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Einstein J Biol Med. 2011;27(2):74-77.

Brain-Spleen Inflammatory Coupling: A Literature Review.

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Albert Einstein College of Medicine, Bronx NY 10461.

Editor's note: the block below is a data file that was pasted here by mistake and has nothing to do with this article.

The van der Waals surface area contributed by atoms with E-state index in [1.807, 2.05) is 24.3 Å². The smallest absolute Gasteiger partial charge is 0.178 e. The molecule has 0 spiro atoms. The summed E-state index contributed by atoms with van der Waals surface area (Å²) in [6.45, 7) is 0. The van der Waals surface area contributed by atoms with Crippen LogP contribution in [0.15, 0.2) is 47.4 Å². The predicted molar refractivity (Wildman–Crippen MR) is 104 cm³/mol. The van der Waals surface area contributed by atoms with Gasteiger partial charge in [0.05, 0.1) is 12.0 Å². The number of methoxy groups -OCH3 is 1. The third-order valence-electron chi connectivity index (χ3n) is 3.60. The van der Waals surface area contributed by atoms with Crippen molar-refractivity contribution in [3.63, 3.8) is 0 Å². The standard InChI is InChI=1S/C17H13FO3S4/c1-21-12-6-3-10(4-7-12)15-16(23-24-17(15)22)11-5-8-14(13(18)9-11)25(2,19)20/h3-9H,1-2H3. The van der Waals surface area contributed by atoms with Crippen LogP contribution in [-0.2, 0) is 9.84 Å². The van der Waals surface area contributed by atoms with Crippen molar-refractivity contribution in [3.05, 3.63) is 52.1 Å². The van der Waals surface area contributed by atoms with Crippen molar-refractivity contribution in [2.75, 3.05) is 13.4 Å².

Recent evidence suggests a link between brain injury and the autonomic release of pro-inflammatory cytokines by resident macrophages in the spleen. This phenomenon, termed "brain-spleen inflammatory coupling," has garnered attention from scientific and medical communities interested in developing novel treatments for traumatic brain injury (TBI). Cholinergic stimulation of the α7-subunit nicotinic acetylcholine receptor (α7NAchR) on splenic macrophages has been shown to inhibit their release of pro-inflammatory cytokines. This inhibition, mediated by the parasympathetic nervous system, has been shown to improve outcomes in animal models of sepsis, stroke, and TBI. As evidence of a beneficial role of splenic inhibition grows, new treatment strategies might be applied to many medical conditions involving neuroinflammation, a process that contributes to further neurological deterioration.


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